IntroductionTo getidea or information about a population we take a sample. sample – a part of the population that weexamine in order to gather information. It may be impossible to collect informationabout every member of the population. The information from a sample is oftenadequate and easier to obtain. The sampling design, the method chosen toselect the sample from the overall population, has important consequences. Poorsampling designs can yield misleading conclusions.
Literature ReviewSampling design is a method forobtaining a sample from a certain population.Data can be collected by twomethods 1- census 2- sampling.Sampling reduces the studypopulation to a reasonable size that reduces the expenses.Sampling also prevent time consumingresearch.
It take too much time to cover the whole population so within areasonable time period we can complete our research. A sampling method is biased ifit systematically favors certain outcomes so sample should be valid and it canbe valid in two ways first one is accuracy and second is precision. The sample design plans includes informationabout sampling frames and their coverage, providing descriptions of thenational sample designs that included stages of sampling, probabilities ofselection, sampling units and sample sizes. The sample selection plans includesdetailed information about the processes for sample selection at each stage ofsampling. 1 General types of sampling1.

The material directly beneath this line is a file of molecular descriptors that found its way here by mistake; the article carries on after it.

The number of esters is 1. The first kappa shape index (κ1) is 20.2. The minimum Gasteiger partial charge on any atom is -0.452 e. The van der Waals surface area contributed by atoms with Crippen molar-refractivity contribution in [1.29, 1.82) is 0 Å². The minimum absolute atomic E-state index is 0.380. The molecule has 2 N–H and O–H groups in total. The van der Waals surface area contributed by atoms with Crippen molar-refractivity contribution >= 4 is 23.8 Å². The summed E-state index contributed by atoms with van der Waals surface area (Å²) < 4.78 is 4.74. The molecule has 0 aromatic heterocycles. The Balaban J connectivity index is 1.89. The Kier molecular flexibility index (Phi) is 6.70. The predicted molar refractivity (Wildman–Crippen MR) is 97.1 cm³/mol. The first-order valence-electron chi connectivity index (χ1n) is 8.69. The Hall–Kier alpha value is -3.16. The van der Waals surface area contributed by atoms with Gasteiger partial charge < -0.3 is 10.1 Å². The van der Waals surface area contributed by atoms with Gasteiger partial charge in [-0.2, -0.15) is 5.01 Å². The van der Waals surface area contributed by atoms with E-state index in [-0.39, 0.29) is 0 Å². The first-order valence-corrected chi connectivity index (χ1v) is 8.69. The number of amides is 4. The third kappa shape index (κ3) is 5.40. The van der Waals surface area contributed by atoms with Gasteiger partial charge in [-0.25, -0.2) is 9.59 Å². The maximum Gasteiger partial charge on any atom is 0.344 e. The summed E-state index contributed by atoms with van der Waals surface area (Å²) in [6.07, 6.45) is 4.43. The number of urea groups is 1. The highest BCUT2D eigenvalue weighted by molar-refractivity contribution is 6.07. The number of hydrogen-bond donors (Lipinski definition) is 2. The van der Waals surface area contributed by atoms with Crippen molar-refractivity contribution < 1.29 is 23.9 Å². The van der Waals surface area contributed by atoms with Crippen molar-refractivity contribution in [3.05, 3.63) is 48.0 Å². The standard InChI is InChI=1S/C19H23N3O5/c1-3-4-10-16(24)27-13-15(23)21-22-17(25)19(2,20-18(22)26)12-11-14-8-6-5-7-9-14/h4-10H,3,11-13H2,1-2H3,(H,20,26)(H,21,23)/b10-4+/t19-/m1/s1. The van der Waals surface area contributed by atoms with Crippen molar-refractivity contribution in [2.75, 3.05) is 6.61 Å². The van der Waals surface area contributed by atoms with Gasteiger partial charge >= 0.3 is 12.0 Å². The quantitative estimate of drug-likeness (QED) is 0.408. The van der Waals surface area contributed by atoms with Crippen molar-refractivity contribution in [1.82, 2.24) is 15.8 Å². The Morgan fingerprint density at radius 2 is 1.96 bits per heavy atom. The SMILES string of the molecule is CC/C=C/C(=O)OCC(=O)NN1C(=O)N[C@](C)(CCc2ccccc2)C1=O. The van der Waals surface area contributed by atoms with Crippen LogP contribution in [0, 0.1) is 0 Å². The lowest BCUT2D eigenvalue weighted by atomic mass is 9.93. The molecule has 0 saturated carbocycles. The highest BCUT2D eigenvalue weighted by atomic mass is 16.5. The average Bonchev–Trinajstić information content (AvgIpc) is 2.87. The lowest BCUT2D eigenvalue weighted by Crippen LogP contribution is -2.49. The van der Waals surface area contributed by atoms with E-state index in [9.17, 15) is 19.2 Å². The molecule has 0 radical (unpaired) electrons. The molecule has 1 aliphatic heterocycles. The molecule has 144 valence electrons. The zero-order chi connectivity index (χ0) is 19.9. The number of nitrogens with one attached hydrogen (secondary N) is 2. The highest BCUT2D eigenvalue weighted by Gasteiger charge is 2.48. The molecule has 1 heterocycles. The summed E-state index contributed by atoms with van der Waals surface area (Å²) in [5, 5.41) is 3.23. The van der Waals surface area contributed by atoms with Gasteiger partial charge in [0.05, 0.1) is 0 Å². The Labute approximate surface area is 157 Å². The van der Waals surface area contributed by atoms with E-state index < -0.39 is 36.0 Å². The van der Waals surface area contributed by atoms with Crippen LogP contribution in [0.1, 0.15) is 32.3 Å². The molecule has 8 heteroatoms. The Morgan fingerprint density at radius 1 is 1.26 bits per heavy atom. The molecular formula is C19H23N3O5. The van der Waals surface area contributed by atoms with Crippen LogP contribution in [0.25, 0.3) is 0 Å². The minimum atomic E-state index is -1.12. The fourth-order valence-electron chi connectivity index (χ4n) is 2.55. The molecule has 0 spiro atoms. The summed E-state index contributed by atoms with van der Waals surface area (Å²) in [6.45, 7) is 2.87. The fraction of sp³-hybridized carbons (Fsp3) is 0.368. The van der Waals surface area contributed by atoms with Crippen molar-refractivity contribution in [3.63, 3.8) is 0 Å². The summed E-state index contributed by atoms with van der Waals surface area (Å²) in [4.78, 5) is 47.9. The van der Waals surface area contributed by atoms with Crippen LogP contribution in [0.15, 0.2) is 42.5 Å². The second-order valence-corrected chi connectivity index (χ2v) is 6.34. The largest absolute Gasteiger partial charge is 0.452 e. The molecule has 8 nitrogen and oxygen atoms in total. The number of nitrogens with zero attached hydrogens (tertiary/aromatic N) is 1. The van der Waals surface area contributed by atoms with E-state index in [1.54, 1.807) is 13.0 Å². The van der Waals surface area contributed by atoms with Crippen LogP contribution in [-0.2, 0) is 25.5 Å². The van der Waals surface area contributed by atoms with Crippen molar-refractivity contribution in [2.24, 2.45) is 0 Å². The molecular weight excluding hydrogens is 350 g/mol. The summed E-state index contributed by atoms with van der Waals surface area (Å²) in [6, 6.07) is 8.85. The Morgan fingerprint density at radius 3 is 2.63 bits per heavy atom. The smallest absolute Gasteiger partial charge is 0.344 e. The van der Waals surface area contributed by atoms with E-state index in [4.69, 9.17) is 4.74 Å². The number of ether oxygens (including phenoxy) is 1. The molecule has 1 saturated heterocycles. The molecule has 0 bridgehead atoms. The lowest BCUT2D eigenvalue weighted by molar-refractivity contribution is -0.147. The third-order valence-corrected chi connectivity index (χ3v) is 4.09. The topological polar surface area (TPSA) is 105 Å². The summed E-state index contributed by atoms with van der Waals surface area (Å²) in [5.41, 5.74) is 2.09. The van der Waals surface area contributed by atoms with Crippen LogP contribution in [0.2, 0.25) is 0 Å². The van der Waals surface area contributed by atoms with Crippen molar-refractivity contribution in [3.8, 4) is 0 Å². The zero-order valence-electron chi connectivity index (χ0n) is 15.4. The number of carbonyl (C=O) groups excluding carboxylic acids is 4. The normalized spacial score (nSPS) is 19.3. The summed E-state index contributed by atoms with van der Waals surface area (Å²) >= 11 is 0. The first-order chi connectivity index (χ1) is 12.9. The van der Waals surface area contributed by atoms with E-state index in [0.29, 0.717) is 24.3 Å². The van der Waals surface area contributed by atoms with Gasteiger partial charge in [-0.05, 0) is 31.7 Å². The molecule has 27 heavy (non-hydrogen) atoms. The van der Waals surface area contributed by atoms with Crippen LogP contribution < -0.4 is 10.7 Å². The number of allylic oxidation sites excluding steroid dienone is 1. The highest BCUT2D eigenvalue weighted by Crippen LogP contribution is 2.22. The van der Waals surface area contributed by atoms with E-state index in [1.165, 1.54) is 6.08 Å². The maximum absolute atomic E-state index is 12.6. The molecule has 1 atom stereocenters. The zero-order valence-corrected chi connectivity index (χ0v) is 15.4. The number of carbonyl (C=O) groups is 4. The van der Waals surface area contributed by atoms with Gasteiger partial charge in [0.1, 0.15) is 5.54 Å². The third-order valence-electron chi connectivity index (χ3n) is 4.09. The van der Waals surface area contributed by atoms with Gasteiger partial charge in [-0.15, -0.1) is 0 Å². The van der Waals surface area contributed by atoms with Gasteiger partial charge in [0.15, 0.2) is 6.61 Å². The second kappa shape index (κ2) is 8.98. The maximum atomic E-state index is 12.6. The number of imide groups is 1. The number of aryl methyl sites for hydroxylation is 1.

Probability sampling2. Non Probability samplingProbability Sampling The sample is the proportion of thepopulation and such sample is selected from a population by means of systematicway in which every element of population has a chance of being selected insample. Probability sampling involves convenience sampling, purposive sampling,But this method is too muchexpensive, time consuming and complex.Non probability SamplingThe sample is not a proportion ofpopulation and there is no system in selecting the sample.
We can’t use the mathematics of probability to analyze theresults. Non probability sampling includes pure random sampling, systematicsampling, stratified sampling and cluster sampling. 2 3 Errors in sampling1. SamplingErrors2.
NonSampling ErrorsSampling Errors· Faultysample design · Smallsize of sampleNon Sampling Error· Coverage Error· Observational Error· Processing Error 2 4ConclusionBy using a proper and suitablesample design we can do a better research in very less time and cost with timeefficiency. By this we can get detailed and practical information about apopulation. Once you know about your population, sampling frame, samplingmethod and sample size you can use all that information to choose your sample.References1. Europeancommunities (2008). Surveysampling reference guidelines – Introduction to sample design and estimationtechniques Luxembourg: Office for OfficialPublications of the European Communities2. Cochran,W.G.
(1977). Sampling Techniques, 3rd ed. New York: John Wiley .3. HansenM.H., Hurvitz W.N.
& Madow W.G. (1953). Sample survey methods and theory. New York: John Wiley & Sons.
4. LesslerJ. & Kalsbeek W.
(eds.). 1992. Nonsampling Error in Surveys.
NewYork: JohnWiley& Sons.